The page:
SEATTLE — The world’s oceans constitute an enormous heat sink, absorbing heat from the atmosphere. They also absorb carbon dioxide,and in the process they are becoming increasingly acidic.

Richard Feely, senior fellow at the NOAA Pacific Marine Environmental Laboratory in Seattle, described the chemistry during a climate change seminar presented by the Metcalf Institute of the University of Rhode Island.

The use of fossil fuels has released more than 2 trillion tons of additional carbon dioxide into the atmosphere in the past 200 years, and the oceans have absorbed about 25 percent of that. The carbon dioxide reacts with the water to create carbonic acid, increasing the acidity of seawater. Since the pre-industrial age, seawater has undergone a 0.1 pH change – an acidity increase of 30 percent.

The term “ocean acidification,” Feely said, refers to the process of lowering pH, not the end state. “This is the other side of the story of climate change.”


Evidence of the changing chemistry shows up in sensitive marine creatures affected by increased photosynthesis in plants, decreased calcification of shells and changes in physiology.

At the event earlier this month, Feely described shifts in the diversity of phytoplankton, free-floating microscopic plants that produce chemical energy from life. These plants form the basis of the worldwide food web, which stretches from minuscule life forms to crustaceans to fish to humans.

At the top of the food chain, about 3 billion people worldwide depend on seafood for almost 20 percent of their animal protein, according to United Nations statistics cited by Eric Swenson, outreach director of the Global Ocean Health Program.

The value of seafood worldwide totals $217.5 billion, and in the U.S. it accounts for more than 1 million jobs.

Shallin Busch, research ecologist at NOAA’s Northwest Fisheries Science Center, said the acidified environment near Italy’s Mount Vesuvius is a window into how different communities react to the chemical changes.

Creatures like shellfish, urchins and coral draw calcium carbonate from the surrounding water to form their crystalline structures. As carbon dioxide levels increase, it becomes harder for the animals to grow the crystals. The more delicate the shell, the more sensitive it is to changes in chemistry, she said.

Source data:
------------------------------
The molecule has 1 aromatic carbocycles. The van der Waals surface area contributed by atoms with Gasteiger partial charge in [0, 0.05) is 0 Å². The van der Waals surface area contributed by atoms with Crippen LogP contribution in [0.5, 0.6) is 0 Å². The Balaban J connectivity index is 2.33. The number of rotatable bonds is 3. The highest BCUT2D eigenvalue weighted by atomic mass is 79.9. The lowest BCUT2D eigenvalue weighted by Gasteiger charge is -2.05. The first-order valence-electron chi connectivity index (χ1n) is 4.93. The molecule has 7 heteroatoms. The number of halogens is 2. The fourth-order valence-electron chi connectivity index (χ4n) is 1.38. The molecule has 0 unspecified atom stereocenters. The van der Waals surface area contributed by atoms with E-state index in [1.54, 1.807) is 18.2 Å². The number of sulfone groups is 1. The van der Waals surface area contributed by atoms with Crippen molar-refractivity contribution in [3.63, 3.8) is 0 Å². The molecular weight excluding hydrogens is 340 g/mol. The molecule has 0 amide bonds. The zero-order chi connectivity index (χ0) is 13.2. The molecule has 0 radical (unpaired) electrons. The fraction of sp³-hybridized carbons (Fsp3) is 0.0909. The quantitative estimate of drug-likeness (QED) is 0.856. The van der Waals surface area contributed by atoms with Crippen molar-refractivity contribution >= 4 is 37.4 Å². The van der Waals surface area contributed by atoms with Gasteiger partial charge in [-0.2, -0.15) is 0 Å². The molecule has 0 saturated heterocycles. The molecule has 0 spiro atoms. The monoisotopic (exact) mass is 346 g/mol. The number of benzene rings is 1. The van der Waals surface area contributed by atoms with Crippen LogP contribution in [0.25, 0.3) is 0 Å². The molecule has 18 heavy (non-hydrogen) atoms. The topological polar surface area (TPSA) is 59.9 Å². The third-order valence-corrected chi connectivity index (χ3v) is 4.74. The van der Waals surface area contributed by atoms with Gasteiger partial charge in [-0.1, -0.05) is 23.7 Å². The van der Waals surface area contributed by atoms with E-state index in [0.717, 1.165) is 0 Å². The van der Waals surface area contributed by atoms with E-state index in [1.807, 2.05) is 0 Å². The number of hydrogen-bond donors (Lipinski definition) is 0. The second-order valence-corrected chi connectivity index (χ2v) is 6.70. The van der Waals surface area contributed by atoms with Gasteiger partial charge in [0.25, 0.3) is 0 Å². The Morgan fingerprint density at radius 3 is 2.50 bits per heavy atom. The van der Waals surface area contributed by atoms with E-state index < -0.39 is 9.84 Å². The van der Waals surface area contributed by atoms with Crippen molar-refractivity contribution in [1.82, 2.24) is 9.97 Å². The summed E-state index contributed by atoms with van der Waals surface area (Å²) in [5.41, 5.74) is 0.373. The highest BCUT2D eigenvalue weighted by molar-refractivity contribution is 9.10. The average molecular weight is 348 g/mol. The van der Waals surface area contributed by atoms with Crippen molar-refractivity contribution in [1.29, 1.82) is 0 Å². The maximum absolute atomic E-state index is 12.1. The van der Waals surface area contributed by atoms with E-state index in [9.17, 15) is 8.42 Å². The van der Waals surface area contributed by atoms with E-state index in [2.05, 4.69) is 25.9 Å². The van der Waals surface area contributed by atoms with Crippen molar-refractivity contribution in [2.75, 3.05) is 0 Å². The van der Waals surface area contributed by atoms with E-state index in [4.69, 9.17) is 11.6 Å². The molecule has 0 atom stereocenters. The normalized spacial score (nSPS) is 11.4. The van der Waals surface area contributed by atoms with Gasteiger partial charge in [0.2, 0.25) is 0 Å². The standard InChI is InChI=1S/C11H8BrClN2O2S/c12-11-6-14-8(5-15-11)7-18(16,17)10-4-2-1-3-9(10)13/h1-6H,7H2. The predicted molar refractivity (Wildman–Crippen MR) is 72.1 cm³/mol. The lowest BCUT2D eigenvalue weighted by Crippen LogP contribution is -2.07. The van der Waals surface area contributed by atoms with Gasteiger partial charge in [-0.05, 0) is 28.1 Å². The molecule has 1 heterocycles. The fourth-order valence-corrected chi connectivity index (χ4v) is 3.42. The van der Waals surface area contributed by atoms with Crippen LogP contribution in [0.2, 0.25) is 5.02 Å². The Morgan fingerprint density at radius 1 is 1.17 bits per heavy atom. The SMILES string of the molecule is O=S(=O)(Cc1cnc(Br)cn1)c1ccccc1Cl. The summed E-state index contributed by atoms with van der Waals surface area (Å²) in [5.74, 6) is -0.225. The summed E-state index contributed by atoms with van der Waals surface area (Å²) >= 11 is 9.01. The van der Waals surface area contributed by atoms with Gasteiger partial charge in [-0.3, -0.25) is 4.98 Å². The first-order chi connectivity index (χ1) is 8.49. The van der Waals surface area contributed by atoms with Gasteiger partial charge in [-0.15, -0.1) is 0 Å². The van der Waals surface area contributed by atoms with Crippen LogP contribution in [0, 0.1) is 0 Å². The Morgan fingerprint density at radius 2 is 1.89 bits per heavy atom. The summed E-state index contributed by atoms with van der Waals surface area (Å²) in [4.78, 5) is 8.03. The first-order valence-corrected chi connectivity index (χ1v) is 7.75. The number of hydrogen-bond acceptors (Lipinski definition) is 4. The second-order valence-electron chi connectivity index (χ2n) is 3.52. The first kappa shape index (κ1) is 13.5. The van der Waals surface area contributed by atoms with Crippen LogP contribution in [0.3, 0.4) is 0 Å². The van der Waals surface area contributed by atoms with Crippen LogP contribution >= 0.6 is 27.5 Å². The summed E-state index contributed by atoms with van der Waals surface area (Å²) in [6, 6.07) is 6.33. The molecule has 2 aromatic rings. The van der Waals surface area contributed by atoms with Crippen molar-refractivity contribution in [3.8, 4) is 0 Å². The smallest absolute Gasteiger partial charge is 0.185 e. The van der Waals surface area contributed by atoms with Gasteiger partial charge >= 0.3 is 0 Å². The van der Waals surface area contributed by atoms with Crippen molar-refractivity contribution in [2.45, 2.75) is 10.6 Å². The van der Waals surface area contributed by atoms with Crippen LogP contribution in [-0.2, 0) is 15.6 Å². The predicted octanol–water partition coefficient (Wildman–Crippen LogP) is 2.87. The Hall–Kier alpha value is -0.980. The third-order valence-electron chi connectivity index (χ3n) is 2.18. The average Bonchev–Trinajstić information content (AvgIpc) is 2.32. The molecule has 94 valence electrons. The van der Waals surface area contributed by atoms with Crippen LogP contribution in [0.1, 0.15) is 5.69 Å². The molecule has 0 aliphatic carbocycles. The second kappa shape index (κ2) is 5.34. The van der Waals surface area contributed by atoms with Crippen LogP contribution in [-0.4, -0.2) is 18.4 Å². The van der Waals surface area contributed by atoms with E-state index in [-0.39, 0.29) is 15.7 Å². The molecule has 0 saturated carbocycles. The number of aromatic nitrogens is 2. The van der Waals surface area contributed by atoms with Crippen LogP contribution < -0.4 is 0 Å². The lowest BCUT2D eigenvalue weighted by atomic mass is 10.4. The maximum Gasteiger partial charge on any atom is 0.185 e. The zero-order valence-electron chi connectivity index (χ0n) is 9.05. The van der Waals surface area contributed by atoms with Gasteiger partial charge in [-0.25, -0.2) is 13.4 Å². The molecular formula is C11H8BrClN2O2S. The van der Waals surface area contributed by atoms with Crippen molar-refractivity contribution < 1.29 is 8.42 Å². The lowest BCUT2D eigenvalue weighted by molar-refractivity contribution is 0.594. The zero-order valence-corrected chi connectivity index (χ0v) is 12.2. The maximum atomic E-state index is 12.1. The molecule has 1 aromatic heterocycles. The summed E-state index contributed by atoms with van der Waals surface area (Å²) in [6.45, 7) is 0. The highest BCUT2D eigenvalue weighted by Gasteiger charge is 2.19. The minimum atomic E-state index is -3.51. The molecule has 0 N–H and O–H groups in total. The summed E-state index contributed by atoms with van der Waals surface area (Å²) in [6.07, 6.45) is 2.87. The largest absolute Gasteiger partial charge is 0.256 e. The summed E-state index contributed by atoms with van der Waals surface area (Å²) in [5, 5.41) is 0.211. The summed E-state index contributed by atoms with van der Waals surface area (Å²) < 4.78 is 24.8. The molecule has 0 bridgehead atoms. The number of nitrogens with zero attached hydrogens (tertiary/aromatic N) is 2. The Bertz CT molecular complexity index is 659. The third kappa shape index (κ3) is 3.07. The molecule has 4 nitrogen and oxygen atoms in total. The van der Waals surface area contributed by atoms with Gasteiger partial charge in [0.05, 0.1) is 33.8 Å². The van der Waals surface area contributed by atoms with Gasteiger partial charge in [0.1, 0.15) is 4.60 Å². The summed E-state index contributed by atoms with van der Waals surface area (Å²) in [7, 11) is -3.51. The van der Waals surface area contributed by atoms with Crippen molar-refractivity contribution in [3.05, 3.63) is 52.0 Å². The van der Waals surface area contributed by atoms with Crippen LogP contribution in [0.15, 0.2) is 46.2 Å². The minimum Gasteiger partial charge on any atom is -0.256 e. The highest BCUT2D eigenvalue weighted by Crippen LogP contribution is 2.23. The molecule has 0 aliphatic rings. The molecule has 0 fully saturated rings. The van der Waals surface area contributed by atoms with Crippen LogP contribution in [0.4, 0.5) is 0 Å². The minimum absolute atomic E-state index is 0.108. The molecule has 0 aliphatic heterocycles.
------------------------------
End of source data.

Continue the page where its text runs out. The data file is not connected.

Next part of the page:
Responses in the food web will be complex as some species are degraded and predator-prey interactions change, she said. “Not all species have to be sensitive to affect the food web.”

Seeing the effects

Aquaculture along Pacific Northwest shorelines is seeing the effects of acidification. Bill Dewey, from Taylor Shellfish Farms in Shelton, Wash., said shellfish are “the canary in the coal mine,” providing a warning about what is happening in ocean ecosystems.

In the first two days of life, oyster larvae precipitate 90 percent of the body weight as calcium carbonate shell, using energy derived from the egg. If they expend too much energy building their shell, they cannot mature.

Operators at the oyster farm noticed some of the shellfish were showing resistance to the growing acidity, so they have begun breeding oysters than can adapt.

The farm is also increasing its research and monitoring at hatcheries and expanding the larval capacity at its hatchery in Kona, Hawaii, whose warmer waters are a refuge of sorts from the acidification effects in the Northwest. 

Besides building resilience, Swenson said, the shellfish industry might protect vulnerable larvae from “bad water” and protect important habitats by limiting localized effluents.

Feely said that as the oceans’ pH has changed over the past 550 million years, ecosystems had time to adjust because dissolving sediments rebalanced the acidification. Fossil records show that major life die-offs correlate to short-term acidification events. 

“The current rate of acidification is nearly 10 times faster than any period over the past 50 million years,” he said.

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